Garden Report: January 28

This is the time of year when my East coast and Midwestern friends insist it's spring here. Of course, it's not spring; we're still weeks away from getting enough sun for that to be the case. But they say that because the soil is warm enough here that the flowers that herald spring in freezing climates start coming up.

This year we have a kind of funny set of sprouts, because when I widened the path last year, some bulbs stayed behind.

Allium coming up in the path

This allium, for example. Just outside the path markers.

Crocus curving in the pathway

And more amusingly, these crocus, who trace the old location of the path edge. Am I going to dig them up and move them? No. It's OK with me if flowers grow on the pathway itself, as long as they are flowers I'm OK with running over with a laden wheelbarrow. On second thought, I might try to find and move the allium, though those guys can dig themselves quite a ways into the soil.

Flowering quince in bloom

Another lovely spring bloomer that came a little early this year -- it's been extra-warm here the last week or so -- is the flowering quince. It's a great source of nectar for those warm days when the bees are flying, and in the last week, when we had record high temperatures (nearly 70F one day), it's had lots of little visitors. My efforts to plant year-round nectar sources have paid off.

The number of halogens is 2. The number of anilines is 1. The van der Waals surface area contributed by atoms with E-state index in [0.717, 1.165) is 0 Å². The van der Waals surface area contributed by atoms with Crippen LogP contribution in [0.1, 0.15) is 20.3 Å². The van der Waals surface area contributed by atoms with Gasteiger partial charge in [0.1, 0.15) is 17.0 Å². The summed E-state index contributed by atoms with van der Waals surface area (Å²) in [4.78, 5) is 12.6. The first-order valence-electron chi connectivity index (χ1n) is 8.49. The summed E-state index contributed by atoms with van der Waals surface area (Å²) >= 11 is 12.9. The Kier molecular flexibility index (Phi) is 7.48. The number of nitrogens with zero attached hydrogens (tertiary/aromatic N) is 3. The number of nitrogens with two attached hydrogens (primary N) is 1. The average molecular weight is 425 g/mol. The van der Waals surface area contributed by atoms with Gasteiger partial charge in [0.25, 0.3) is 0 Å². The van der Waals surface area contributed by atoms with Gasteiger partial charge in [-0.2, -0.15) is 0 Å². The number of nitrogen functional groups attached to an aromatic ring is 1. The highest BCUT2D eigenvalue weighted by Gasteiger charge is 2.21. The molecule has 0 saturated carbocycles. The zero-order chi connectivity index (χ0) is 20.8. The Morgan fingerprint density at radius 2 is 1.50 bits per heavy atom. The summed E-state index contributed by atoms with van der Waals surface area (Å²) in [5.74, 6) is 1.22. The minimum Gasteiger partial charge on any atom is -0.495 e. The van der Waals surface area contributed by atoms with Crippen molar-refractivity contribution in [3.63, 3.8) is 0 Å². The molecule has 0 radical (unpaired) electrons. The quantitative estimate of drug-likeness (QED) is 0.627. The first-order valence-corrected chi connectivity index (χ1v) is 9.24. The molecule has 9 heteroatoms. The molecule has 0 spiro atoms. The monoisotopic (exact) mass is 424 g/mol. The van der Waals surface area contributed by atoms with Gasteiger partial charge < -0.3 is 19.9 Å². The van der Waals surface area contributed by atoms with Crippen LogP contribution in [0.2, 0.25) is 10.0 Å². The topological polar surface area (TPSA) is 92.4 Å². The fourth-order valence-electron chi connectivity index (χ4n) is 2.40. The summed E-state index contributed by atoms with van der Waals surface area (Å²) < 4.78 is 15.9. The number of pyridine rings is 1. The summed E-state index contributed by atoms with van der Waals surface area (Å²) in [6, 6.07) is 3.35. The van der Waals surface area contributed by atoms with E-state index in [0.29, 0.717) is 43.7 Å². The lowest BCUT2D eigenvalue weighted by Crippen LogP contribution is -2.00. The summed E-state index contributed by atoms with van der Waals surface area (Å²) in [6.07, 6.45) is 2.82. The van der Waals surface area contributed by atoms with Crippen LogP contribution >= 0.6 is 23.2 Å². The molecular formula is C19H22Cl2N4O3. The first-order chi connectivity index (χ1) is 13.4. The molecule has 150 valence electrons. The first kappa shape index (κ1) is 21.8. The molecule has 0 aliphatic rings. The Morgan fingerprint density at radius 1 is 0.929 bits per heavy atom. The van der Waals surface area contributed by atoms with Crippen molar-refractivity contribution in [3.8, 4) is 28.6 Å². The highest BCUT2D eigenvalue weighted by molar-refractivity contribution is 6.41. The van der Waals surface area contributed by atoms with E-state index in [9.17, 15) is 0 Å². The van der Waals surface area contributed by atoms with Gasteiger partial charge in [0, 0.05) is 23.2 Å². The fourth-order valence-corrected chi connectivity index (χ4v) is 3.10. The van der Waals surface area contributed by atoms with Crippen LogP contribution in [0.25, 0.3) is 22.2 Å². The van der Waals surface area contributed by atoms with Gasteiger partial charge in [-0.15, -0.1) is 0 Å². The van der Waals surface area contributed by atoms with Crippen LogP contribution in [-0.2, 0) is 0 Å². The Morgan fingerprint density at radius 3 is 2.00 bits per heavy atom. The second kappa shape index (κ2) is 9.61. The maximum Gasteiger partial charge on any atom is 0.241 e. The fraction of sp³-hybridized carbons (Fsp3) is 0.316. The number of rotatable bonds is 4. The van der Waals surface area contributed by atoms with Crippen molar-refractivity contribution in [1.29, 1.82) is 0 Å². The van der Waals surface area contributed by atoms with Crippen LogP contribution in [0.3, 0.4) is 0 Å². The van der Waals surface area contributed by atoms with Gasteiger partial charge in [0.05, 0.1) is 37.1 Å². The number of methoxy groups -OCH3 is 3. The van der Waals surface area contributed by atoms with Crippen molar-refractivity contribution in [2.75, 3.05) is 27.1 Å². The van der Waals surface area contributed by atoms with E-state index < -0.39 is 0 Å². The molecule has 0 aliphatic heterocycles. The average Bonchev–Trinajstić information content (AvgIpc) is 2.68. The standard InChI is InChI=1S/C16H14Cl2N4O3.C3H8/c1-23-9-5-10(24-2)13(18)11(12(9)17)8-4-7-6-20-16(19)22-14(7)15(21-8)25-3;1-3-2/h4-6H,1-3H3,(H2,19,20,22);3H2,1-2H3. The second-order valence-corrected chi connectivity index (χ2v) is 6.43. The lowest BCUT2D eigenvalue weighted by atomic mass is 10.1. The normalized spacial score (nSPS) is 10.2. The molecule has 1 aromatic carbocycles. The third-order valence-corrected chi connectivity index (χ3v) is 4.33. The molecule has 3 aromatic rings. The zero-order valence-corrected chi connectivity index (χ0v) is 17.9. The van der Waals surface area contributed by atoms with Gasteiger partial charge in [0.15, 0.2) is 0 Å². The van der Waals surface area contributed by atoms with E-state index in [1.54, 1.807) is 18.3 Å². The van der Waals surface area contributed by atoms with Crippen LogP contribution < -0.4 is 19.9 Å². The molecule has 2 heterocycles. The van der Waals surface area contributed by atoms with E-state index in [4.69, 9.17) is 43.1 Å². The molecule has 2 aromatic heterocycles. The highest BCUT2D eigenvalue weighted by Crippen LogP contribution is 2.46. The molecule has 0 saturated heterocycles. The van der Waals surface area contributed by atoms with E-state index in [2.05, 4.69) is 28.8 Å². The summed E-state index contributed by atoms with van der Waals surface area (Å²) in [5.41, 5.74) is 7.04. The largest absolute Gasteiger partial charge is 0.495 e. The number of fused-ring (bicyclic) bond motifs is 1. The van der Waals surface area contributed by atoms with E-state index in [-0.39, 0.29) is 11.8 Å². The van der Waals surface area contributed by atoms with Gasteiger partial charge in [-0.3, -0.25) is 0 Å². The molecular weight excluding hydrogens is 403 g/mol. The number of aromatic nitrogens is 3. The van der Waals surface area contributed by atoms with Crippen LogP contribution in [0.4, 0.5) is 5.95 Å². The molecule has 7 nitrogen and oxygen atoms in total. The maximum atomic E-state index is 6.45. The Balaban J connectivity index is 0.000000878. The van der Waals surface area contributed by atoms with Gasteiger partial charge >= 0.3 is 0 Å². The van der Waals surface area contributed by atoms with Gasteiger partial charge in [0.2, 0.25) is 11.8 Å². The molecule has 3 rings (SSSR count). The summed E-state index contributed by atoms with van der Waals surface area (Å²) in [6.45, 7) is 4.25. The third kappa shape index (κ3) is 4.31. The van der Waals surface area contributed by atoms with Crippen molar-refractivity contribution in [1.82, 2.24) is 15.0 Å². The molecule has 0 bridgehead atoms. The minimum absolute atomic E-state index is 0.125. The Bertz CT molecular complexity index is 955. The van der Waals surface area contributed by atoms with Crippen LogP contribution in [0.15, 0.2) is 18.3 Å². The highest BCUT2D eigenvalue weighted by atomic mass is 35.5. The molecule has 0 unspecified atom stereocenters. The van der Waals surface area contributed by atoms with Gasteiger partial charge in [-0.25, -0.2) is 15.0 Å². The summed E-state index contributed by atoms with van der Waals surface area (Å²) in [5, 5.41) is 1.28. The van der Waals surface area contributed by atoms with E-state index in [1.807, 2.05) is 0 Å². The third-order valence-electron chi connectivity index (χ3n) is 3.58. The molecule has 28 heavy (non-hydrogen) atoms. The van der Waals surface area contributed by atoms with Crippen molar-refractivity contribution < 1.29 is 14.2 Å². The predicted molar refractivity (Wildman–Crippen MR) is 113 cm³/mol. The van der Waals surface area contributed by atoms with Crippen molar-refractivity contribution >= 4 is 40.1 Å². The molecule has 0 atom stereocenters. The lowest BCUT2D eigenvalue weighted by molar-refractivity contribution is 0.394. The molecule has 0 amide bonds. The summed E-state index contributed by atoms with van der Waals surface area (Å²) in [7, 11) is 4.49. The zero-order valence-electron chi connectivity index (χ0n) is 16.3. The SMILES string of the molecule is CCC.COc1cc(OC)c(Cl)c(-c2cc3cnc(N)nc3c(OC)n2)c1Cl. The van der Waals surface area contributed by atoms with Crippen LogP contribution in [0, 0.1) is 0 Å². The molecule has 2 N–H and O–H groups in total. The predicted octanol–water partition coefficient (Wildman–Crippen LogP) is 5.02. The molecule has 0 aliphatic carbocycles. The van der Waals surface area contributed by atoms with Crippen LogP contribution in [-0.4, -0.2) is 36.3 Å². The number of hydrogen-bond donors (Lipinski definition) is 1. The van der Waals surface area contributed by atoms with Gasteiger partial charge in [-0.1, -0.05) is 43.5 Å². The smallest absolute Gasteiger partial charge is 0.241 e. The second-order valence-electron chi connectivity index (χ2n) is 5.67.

In the meantime, I've been pruning. I pruned much of the orchard, the magnolia tree out front, and this week I've been working my way through the rose hedge in preparation for building a retaining wall out front. As I go, I've been spraying the trees that need it with sulfur for peach leaf curl.

On the actual house front, we're waiting for the city to approve our permits for the constellation of work surrounding our foundation project -- none of which is the foundation itself, of course. Those should be ready by Wednesday next week, at which point I will have no excuse for not getting to work on that project.

posted by ayse on 01/28/11

5 Comments

Thanks for posting about the flowering quince. I've been wanting one of these beauties for ages but with all the more critical plants (fruit trees) waiting in my garden queue, I haven't been able to justify buying an ornamental. My bees are a big deal to me, though - so early nectar may be just the excuse I need to finally get myself a quince. :)

Bear in mind that you have snow on the ground now, and we don't. I don't know how they flower in your climate.

True, they definitely wouldn't be as early as yours. Nectar flow is said to start in May, and I'm to start feeding the bees in late March. But they do like the climate here - I've seen a few in the spring and they are Just. So. Beautiful. They really don't seem to be that popular around here - in McMansion central everyone plants azaleas and barberry - but my little farm and I aren't exactly conformists anyway. :)

They really are gorgeous. I never saw them when I lived back East, but I wasn't as attuned to shrubbery then. You might also want to consider a witch hazel -- there are some really lovely red ones available. Those were what I remember being big early-spring/late winter nectar sources, especially for sap-drinking birds. And they look amazing in bloom in the snow.

You're right! I forgot about Witch Hazel. I think they like damp soil, too, and Josh loves them. Though they'd probably be blooming against mud and swamp, not snow, by the time March rolls around. :)

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